Welsh universities 'to come out other side' after Brexit
Leaving the EU is a "major setback" for Welsh universities, a university boss has said, but he believes they would "come out the other side".
Universities wanted to remain claiming funding for research and collaboration with other European academics brought huge benefits.
Cardiff's Vice Chancellor Colin Riordan said the referendum signalled "a period of uncertainty and disruption".
The Welsh Government said it would try to protect the higher education sector.
Cardiff University is one of the UK's leading institutions for research - ranked fifth in an assessment two years ago.
It has attracted millions of pounds of funding from the European Union including £4.5m towards the new Cardiff University Brain Research Imaging Centre.
Prof Riordan warned there is a threat to the research capacity of universities, but applications for grants and collaboration with other EU researchers had to continue.
"Until there's much much more certainty - which will be not months but years - we need to continue as we planned and continue to work closely with our European partners," he said.
"We will get through this, but it's not what we would have wanted."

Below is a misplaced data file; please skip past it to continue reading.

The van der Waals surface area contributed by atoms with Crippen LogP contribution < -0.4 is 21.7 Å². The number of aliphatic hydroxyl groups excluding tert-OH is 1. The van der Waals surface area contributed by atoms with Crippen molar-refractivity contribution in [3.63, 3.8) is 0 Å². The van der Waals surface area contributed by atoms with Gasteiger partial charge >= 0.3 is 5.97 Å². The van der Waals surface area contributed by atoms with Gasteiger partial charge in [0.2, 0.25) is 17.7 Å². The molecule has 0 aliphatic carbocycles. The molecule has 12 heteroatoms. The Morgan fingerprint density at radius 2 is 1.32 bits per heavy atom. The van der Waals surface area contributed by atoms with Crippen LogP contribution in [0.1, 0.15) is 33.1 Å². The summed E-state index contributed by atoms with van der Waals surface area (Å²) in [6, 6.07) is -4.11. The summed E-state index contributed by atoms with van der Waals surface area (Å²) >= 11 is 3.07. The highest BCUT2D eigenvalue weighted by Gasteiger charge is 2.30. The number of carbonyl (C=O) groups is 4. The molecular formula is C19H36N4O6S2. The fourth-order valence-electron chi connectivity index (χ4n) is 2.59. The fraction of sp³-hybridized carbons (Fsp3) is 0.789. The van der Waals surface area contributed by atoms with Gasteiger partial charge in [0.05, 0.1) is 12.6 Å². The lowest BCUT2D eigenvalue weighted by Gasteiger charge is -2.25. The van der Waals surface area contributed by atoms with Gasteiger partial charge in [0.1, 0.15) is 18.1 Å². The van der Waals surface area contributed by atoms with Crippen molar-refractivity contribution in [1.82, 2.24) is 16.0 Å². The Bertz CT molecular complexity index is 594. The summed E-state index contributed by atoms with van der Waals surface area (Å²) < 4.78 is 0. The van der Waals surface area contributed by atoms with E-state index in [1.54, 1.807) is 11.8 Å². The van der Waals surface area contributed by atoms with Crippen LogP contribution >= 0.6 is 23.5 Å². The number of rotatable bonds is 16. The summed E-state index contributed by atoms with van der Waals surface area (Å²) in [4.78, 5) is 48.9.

Last year there were 5,425 students from the EU studying at Welsh universities.
The Welsh Government has said current EU students and those applying to study in Wales this year would be eligible for the same financial support.
A spokesman said: "Ministers will use every lever at their disposal to ensure Welsh jobs and communities, including the higher education sector, are protected as much as possible through what may be difficult times ahead, and to work together to get the best deal for Wales.
Before the referendum, Leave campaigners pledged to maintain funding levels for research and argued that European and global research collaboration could continue and be enhanced outside the EU.
Conservative education spokesman Darren Millar AM said a far greater worry was the unsustainability of the Welsh Government's tuition fee policy.
He added: "Our universities should take courage from the fact that they are full to the brim with some of the world's brightest minds and innovators who will be integral to safeguarding their economic futures."